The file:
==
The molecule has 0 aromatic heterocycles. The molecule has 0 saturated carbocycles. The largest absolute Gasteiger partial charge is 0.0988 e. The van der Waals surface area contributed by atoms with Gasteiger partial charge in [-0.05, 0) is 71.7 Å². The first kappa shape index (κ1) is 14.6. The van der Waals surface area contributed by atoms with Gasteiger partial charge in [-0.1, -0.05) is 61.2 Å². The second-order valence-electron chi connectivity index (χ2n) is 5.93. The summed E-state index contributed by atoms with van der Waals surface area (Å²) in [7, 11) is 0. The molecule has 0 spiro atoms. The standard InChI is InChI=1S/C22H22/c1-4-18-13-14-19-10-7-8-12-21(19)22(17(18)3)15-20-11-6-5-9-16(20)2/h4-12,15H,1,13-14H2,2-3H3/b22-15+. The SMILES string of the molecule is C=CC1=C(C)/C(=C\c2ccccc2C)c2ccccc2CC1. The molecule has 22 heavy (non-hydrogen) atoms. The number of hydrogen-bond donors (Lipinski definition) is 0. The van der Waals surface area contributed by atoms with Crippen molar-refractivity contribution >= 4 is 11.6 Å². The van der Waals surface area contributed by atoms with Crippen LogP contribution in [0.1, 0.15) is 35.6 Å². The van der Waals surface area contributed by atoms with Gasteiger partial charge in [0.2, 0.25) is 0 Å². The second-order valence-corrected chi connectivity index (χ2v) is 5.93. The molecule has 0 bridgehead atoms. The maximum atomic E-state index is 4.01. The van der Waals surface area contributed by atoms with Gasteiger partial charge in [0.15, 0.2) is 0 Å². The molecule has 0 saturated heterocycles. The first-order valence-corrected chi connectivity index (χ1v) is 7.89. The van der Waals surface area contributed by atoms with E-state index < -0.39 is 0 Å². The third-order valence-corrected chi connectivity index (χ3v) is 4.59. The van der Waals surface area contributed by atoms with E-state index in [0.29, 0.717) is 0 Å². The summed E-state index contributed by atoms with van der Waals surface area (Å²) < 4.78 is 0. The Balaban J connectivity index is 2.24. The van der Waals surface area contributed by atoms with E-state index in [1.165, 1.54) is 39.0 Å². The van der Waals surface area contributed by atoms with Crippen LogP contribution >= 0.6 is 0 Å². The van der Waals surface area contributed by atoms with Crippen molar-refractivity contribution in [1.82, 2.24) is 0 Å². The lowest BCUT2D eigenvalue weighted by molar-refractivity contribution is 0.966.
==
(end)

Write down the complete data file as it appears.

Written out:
The molecule has 0 aromatic heterocycles. The molecule has 0 saturated carbocycles. The largest absolute Gasteiger partial charge is 0.0988 e. The van der Waals surface area contributed by atoms with Gasteiger partial charge in [-0.05, 0) is 71.7 Å². The first kappa shape index (κ1) is 14.6. The van der Waals surface area contributed by atoms with Gasteiger partial charge in [-0.1, -0.05) is 61.2 Å². The second-order valence-electron chi connectivity index (χ2n) is 5.93. The summed E-state index contributed by atoms with van der Waals surface area (Å²) in [7, 11) is 0. The molecule has 0 spiro atoms. The standard InChI is InChI=1S/C22H22/c1-4-18-13-14-19-10-7-8-12-21(19)22(17(18)3)15-20-11-6-5-9-16(20)2/h4-12,15H,1,13-14H2,2-3H3/b22-15+. The SMILES string of the molecule is C=CC1=C(C)/C(=C\c2ccccc2C)c2ccccc2CC1. The molecule has 22 heavy (non-hydrogen) atoms. The number of hydrogen-bond donors (Lipinski definition) is 0. The van der Waals surface area contributed by atoms with Crippen molar-refractivity contribution >= 4 is 11.6 Å². The van der Waals surface area contributed by atoms with Crippen LogP contribution in [0.1, 0.15) is 35.6 Å². The van der Waals surface area contributed by atoms with Gasteiger partial charge in [0.2, 0.25) is 0 Å². The second-order valence-corrected chi connectivity index (χ2v) is 5.93. The molecule has 0 bridgehead atoms. The maximum atomic E-state index is 4.01. The van der Waals surface area contributed by atoms with Gasteiger partial charge in [0.15, 0.2) is 0 Å². The molecule has 0 saturated heterocycles. The first-order valence-corrected chi connectivity index (χ1v) is 7.89. The van der Waals surface area contributed by atoms with E-state index < -0.39 is 0 Å². The third-order valence-corrected chi connectivity index (χ3v) is 4.59. The van der Waals surface area contributed by atoms with E-state index in [0.29, 0.717) is 0 Å². The summed E-state index contributed by atoms with van der Waals surface area (Å²) < 4.78 is 0. The Balaban J connectivity index is 2.24. The van der Waals surface area contributed by atoms with E-state index in [1.165, 1.54) is 39.0 Å². The van der Waals surface area contributed by atoms with Crippen LogP contribution >= 0.6 is 0 Å². The van der Waals surface area contributed by atoms with Crippen molar-refractivity contribution in [1.82, 2.24) is 0 Å². The lowest BCUT2D eigenvalue weighted by molar-refractivity contribution is 0.966.